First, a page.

When Ceolfrith was appointed to preside over the new foundation at Jarrow, Bæda seems to have gone with him. He can scarcely be said to have changed his home; for the two monasteries were in truth one, so close was the connection between them, and after the death of Benedict, Ceolfrith ruled over both alike (Vit. Abb. 15). We may venture to appropriate to the boyhood of Bæda a story told by one of his contemporaries (Hist. Abb. Gyrv. auct. anon. 14). A pestilence so thinned the brotherhood at Jarrow, that there was not one monk left who could read or answer the responses save Ceolfrith and a little boy whom he had brought up. So the abbot was forced to order that the services should be sung without responses, save at matins and vespers. For one week this went on, until the abbot could no longer bear the dreariness of it. After that he and the child laboured day by day through the whole services, singing each in his turn alone, until others learned to take their part.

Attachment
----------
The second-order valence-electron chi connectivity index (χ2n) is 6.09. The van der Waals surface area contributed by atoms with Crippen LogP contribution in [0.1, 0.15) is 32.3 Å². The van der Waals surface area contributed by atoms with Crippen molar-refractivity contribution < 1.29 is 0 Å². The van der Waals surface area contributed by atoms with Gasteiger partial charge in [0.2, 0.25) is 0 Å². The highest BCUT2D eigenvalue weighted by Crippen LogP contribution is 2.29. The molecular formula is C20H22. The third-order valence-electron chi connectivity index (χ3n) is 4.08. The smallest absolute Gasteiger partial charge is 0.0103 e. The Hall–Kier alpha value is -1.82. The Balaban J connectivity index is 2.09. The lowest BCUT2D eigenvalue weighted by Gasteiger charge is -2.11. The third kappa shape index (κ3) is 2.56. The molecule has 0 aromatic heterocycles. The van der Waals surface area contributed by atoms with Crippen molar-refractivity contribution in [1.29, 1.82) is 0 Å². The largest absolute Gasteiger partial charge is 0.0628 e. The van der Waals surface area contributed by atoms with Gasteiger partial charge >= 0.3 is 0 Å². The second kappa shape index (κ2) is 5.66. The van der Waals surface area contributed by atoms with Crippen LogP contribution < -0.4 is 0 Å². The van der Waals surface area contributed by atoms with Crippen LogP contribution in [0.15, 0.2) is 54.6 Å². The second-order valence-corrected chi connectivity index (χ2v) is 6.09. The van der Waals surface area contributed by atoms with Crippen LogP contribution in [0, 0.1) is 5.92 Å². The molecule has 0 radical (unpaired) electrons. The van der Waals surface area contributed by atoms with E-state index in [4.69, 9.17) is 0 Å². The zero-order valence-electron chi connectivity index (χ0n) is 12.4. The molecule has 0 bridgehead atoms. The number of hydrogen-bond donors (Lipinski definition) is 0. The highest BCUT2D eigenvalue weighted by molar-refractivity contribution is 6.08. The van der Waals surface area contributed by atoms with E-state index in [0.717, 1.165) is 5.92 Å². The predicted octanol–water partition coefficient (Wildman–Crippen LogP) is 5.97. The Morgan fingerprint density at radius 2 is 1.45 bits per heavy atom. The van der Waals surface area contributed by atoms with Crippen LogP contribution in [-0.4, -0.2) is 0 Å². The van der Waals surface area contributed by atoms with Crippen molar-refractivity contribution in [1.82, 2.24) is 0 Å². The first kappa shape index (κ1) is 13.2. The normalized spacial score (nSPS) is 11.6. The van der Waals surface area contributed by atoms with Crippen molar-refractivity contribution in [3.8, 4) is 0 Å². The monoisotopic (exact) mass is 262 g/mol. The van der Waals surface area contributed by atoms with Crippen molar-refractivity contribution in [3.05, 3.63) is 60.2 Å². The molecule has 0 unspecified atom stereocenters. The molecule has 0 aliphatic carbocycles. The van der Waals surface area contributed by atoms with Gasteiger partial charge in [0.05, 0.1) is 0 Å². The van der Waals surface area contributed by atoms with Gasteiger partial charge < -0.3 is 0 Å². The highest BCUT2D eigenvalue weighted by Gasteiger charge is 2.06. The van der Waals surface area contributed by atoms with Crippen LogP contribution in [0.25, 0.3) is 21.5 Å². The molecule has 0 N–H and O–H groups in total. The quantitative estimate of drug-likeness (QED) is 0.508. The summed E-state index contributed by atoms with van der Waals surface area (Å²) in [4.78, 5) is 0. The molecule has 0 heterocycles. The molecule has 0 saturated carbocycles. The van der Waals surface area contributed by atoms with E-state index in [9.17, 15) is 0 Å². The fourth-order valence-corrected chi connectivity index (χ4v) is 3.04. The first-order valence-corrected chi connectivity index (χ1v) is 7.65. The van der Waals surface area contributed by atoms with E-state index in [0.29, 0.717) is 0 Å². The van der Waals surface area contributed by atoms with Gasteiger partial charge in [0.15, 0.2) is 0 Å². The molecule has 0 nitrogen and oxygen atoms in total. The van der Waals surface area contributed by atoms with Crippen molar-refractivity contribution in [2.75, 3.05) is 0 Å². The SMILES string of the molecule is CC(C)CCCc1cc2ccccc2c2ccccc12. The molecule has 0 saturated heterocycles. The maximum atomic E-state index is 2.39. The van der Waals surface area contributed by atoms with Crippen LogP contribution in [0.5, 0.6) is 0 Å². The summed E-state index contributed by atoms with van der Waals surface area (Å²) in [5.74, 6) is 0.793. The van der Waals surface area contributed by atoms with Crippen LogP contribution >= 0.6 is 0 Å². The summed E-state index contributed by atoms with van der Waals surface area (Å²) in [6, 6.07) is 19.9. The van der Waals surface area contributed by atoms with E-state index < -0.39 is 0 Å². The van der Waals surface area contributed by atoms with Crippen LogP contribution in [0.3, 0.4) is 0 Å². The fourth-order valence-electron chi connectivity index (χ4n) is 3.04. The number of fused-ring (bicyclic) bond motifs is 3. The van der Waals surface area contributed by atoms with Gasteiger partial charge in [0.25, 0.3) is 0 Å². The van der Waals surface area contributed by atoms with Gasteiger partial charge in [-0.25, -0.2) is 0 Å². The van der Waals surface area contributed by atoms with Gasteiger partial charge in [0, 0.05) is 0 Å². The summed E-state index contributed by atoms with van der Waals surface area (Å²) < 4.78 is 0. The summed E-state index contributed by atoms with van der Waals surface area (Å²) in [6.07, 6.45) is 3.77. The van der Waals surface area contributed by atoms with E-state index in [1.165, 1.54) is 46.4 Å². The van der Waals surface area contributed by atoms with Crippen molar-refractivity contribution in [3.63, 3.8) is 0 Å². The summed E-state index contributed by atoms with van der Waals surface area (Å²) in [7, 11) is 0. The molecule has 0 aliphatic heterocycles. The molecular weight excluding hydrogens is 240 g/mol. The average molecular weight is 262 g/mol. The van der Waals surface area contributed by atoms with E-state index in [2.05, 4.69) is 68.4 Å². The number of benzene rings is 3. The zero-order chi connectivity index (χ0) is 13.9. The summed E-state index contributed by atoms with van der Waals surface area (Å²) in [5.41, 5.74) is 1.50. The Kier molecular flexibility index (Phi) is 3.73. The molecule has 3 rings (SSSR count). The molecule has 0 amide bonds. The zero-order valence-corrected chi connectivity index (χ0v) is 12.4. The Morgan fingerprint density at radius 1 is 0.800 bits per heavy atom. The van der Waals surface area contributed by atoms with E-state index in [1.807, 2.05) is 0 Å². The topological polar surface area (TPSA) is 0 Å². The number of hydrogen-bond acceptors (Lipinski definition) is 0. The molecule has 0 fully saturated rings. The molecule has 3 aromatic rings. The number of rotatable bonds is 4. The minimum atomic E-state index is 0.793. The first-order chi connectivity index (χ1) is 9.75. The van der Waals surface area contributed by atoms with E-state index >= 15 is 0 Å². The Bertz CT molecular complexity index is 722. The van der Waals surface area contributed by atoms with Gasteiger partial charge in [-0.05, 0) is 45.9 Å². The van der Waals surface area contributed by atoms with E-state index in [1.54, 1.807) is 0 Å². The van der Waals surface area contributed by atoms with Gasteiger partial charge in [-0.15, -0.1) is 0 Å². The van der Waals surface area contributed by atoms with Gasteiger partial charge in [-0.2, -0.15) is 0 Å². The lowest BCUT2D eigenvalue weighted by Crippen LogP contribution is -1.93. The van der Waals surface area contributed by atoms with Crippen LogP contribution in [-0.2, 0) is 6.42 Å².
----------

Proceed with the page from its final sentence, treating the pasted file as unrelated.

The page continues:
In his nineteenth year Bæda was ordained deacon. The early age at which he was allowed to receive ordination implies that he was distinguished by holiness and ability. He entered the priesthood at the canonical age of thirty. In both cases he was presented by his abbot, Ceolfrith, and received his orders from the hands of Bishop John of Beverley (H. E. v. c. 24). A tradition that Bæda visited Rome was current in the time of William of Malmesbury, and is mentioned by him (Gest. Reg. i. 57). Malmesbury gives a letter of Pope Sergius to Ceolfrith, telling him that he had need of a learned man to help him in certain matters of ecclesiastical law, and asking him to send Bæda to him–'Dei famulum Bedam venerabilis tui monasterii presbyterum.' Now, as Sergius died in 701, Bæda could not have been a priest at the time of this invitation. The letter of Sergius, however, exists in a manuscript (Cotton, Tib. A. xv. 50-52) which is two centuries earlier than the time of Malmesbury. This manuscript, in place of 'Bedam,' has 'N' = nomen, signifying that a name was to be supplied, and the word 'presbyterum' is also left out in it. Both are interlined by a later hand. It is, however, possible that Bæda may have been specially invited to Rome; for Malmesbury may have copied from a still earlier manuscript, and the omission of his name in the Cotton MS. may have been through carelessness. As this manuscript stands (without 'presbyterum'), it seems as if some word was left out, and 'presbyterum' may have been written in the original papal letter, through ignorance of the fact that Bæda had not at that time entered priest's orders. Sergius, when in need of advice, may well have asked for Bæda. He would scarcely have asked Ceolfrith for one of his monks without naming any one in particular. Nor would it be wonderful that the pope should have heard of the learning of the young Northumbrian monk; for the visits of Benedict to Rome had drawn his monasteries into close connection with the papal see, and the letter, whichever way we read it, illustrates the high position which the houses of Wearmouth and Jarrow already held in Christendom. Some of Bæda's fellow-monks were sent by Ceolfrith to Rome in 701, and came back with a papal privilege for their house. Bæda did not go with them (Vit. Abb. 15; De Temporum ratione, 47). The various legends which relate to his supposed visit to Rome may therefore be passed over. The story which takes him to Cambridge no longer demands refutation, though it once formed the subject of much bygone antiquarianism (T. Caii Vindiciæ, p. 321, &c. ed. Hearne, 1719).